Paul comes in looking quite happy today, not his usual demeanor.
“A friend of mine told me about this article he saw in the New York Times. It was about a website, or it wasn’t exactly about the website, but it mentioned the website in passing. I think the article was actually slamming the website, but Roger thought I’d be interested and he was right. It’s called LivesOn.”
I groan internally. I saw that article too. In fact I saved it. The article, written by Evgeny Morozov, starts as follows: “’When your heart stops beating, you’ll keep tweeting’ is the reassuring slogan greeting visitors at the Web site for LivesOn, a soon-to-launch service that promises to tweet on your behalf after you die. By analyzing your earlier tweets, the service would learn ‘about your likes, tastes, syntax’ and add a personal touch to all those automatically composed scribblings from the world beyond.”
I couldn’t believe it! And yet I could. It was the ultimate expression of people’s inability to accept any limitation, not even death. I read the quote to several friends. One said that it gave a whole new meaning to the concept of ghost writing. Another wondered if you could have a delayed payment plan. I thought they were both pretty funny.
But Paul is quite serious. I say nothing while he relates his experience of looking up the Web site, adding the detail that you can have an executor who oversees your messages after you’re gone. But not gone, of course, and that’s the point. I do understand the seriousness of Paul’s interest. And I also understand that we all struggle in one way or another with the problem of immortality. I know that one of the reasons I wrote my book, Love and Loss, was to memorialize my husband, to keep him – and myself - alive on the pages of a book even though I could no longer have him in person. Some people have children to increase their feeling of immortality. And then there’s the desire for fame, a desire fueled by the wish to live on, to be more than the blink of an eye in the history of humankind.
“Why do you think it appeals to you?” I ask.
“It should appeal to everyone! Why wouldn’t it!? It’s a way to continue, maybe not forever, but for a lot longer than I would otherwise. Wouldn’t you be interested?”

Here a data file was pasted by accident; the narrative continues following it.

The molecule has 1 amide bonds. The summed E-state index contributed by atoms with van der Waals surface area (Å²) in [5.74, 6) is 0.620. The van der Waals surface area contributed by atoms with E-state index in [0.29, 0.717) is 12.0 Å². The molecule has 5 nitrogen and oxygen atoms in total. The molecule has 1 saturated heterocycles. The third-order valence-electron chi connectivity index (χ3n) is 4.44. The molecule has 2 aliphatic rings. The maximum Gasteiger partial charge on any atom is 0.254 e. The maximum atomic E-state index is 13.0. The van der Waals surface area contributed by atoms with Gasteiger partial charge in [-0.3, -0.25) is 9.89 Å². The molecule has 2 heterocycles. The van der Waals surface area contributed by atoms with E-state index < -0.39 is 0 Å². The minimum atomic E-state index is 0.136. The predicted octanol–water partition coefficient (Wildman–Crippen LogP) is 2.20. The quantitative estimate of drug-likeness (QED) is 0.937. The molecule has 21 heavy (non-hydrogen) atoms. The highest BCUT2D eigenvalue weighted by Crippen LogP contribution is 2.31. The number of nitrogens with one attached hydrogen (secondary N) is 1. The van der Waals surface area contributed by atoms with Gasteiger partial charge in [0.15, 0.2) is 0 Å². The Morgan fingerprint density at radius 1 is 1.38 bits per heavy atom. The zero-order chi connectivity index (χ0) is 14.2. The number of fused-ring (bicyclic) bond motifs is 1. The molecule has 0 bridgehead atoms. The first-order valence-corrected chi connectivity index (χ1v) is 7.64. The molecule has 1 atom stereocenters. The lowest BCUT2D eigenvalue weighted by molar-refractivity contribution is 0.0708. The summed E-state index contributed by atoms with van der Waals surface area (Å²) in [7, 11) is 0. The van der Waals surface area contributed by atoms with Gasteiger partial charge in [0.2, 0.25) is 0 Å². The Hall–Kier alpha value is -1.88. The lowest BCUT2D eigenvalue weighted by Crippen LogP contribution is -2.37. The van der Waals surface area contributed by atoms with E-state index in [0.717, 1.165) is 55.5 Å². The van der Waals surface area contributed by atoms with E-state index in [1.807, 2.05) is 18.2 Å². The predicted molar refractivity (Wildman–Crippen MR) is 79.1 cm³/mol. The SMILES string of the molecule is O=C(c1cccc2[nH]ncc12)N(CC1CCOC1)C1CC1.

“No, I don’t think so. I don’t think I’d want to be remembered by my tweets. But I do think this is an important issue for you. I think it’s an example of your difficulty accepting limits. You don’t want to die, just as you don’t want to accept you can’t work three full-time jobs, or sleep with every woman you see, or buy everything you want and still have money in the bank. There are limits to what we can have and what we can do. No matter how much we might wish it, we’re not going to sprout wings and fly.”
“But this is more important. If I’m gone after another thirty or forty years, what’s the point of anything? Nothing has meaning. I might as well curl up in a ball and do nothing.”
So what’s going on here? Yes, Paul does have huge issues around narcissism and entitlement. He wants what he wants when he wants it. He has great difficulty saying no to his impulses, and little tolerance for frustration or deprivation. I, however, see Paul’s problem as an inability to mourn. To acknowledge that he can only have one job or one woman and, most importantly, one life, he must mourn all the lost opportunities, all the lives not lived. He must accept the limitation of his existence and mourn that which cannot be.
At the moment, the need to accept and mourn his limitations is more my goal for Paul than his own. He is more intent on circumventing those limitations, on finding ways to speak from the grave. Depending upon how successful LivesOn proves to be may give us an idea of how many Pauls are out there.